The County of Orange released an amended public health order and guidance clarifying confusion and concerns from many Orange County businesses and residents. Michelle Steel, Chairwoman of the Orange County Board of Supervisors, hosted a press conference along with Supervisor Don Wagner, County Public Health Officer Dr. Nichole Quick, County Executive Officer Frank Kim, Orange County Health Care Agency Director Richard Sanchez and Sheriff Don Barnes to clarify confusion and introduce provisions in the new order.
“Orange County is not on lockdown,” said Chairwoman Steel. “Except for businesses directed to close by the state, all businesses can remain open. This Orange County amended order does not supersede state and federal guidelines.”
Chairwoman Steel implored members of the public as well as private sector businesses to help with containing the spread of the virus.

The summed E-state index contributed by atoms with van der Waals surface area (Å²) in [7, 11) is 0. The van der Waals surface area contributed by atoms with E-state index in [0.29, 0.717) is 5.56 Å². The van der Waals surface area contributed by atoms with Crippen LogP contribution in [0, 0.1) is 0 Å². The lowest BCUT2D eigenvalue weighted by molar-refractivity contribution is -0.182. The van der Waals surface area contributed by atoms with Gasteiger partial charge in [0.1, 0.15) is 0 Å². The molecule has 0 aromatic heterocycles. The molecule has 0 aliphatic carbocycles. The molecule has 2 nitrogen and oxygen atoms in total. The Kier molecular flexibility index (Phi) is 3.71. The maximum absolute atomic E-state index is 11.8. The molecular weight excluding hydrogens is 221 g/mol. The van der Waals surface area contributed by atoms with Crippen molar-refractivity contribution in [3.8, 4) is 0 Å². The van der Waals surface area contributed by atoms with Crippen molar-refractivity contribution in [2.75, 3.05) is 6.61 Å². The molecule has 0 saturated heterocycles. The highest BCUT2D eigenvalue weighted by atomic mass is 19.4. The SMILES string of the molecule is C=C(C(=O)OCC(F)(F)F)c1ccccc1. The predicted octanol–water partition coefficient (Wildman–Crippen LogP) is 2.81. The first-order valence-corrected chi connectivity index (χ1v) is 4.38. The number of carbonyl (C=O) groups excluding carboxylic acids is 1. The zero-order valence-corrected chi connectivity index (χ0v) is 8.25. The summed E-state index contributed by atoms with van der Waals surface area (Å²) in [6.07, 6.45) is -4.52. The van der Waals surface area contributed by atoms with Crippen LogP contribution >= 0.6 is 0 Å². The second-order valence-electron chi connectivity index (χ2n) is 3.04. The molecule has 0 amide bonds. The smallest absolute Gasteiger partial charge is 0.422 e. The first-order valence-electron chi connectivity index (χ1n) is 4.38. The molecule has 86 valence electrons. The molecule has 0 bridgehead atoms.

“At this time, fighting and defeating the coronavirus pandemic is our number one priority and the county board of supervisors and staff will do everything in our power to protect Orange County residents, but we can’t do this alone,” Chairwoman Steel added. “We are asking the private sector and the public to do their part. Following health orders including maintaining social distancing and following hygiene protocols are essential. Checking in with friends and relatives that may be in isolation is also very important. We can work together to protect public health and safety.”
The amended order can be read at: http://www.ocgov.com/civicax/filebank/blobdload.aspx?BlobID=114421
For more information about the coronavirus, please visit: ochealthinfo.com/novelcoronavirus
First elected to the Orange County Board of Supervisors in 2014, Michelle Steel represents the residents of the Second District, which includes, Costa Mesa, Cypress, Huntington Beach, La Palma, Los Alamitos, Newport Beach, Seal Beach, Stanton, the unincorporated area of Rossmoor, and portions of Buena Park and Fountain Valley. Steel, a successful businesswoman and renowned taxpayer advocate, previously served as Vice Chair of the State Board of Equalization where she represented more than eight million people in Southern California, including all of Orange County, as one of the state’s 12 constitutional officers.